Will You Use Google Drive? | Popular Science

Will You Use Google Drive?

Google Drive

Google

Google has been rumored to be working on a cloud storage service for about as long as we've known what cloud storage is, and today the company finally unveiled it: Google Drive. It has a couple of nice features that competitors like Dropbox, MobileMe, SkyDrive and all the others don't, but the main selling point seems to be the same selling point as most other new Google services: hell, you're already using Google. Why not add this? So we're curious: will you?

Primer time! If you already know what I mean when I say "it's like Dropbox, but from Google," skip this paragraph and go on to the next one. (It's like a choose your own adventure game, without adventure, and with information!) Everyone else, here's what's going on: Cloud services give you a folder on your computer into which you drag whatever you'll want to access later, whether it's documents, photos, music, videos, or anything else. That's synced automatically to your cloud drive, out in a server somewhere, and you can access or share those files from any supported device (which includes computers, tablets, and smartphones). It's great! You don't have to worry about where your stuff is anymore, because you can always get to it, and you don't need to worry about emailing attachments that are too big, because you can just share files from your cloud drive, which has a whole bunch of space.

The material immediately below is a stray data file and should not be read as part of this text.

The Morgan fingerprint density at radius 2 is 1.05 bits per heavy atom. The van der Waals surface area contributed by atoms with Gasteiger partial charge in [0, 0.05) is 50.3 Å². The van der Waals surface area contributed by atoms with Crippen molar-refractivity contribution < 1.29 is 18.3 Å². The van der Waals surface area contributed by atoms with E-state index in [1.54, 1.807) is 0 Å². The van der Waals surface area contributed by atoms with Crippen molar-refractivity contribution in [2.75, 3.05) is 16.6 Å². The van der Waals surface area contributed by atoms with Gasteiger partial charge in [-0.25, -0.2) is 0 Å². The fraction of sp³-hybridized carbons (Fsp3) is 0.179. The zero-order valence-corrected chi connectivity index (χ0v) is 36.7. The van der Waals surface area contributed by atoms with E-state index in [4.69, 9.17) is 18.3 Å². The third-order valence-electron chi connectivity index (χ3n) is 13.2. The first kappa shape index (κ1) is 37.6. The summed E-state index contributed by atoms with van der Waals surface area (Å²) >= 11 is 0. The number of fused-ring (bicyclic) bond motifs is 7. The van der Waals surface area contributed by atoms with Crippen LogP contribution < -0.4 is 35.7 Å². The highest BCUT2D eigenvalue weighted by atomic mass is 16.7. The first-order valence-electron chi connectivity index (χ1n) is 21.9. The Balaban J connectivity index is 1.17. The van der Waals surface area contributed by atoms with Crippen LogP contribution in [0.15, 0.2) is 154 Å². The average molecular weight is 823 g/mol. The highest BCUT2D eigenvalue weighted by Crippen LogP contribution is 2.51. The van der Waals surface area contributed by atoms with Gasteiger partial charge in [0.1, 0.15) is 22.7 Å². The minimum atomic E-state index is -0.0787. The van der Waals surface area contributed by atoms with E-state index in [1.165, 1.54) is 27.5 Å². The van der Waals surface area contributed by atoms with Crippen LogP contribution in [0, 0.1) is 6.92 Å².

Google Drive doesn't bring many crazy-new features to cloud storage, though there are a few new ideas. We're actually pretty excited about the search functions, which might turn out to be a major differentiating factor. There's this image recognition element, so Google Drive will look through even scanned images with text, or files like PDFs that aren't normally searchable, and index all of that as well, which is something no other service has. At the Drive demonstration, a Google rep took a picture of a typewritten paper document with a phone, then sent it to Google Drive, where it was scanned and recognized. Pretty cool stuff.

And it promises to be nicely integrated with all of the Google services you love, like Gmail and YouTube and Google Docs, and also with those other services you're aware of, like Google Plus. You can open and view, says Google, over 30 kinds of files, including Photoshop and video files, even if you don't have Photoshop or video editing software on whatever device you're accessing those files with. And you can share and comment on those files directly from Gmail and Google Plus (though it's worth mentioning that many Gmail clients support other cloud services, like the Sparrow client with Dropbox).

Google Drive is apparently available now, though I see a button that says "Your Google Drive is not ready yet" on the Drive page, for Mac, PC, and Android. iOS devices like the iPhone and iPad are soon to come--they were used at the demo, so they're probably not far off. Drive starts off with 5GB for free, though you can upgrade--$2.50 a month gets you 25GB, and pricing goes all the way up to 16 terabytes of storage. (This is basically the average price, though Microsoft's SkyDrive offers a ridiculous 100GB for free.)

So here's what we're wondering: will you guys use this? Will Dropbox users drop Dropbox (eek) and switch? Will the fact that Drive is thoroughly integrated into the Google ecosystem be enough to tempt those who were never tempted by cloud storage before?

tout

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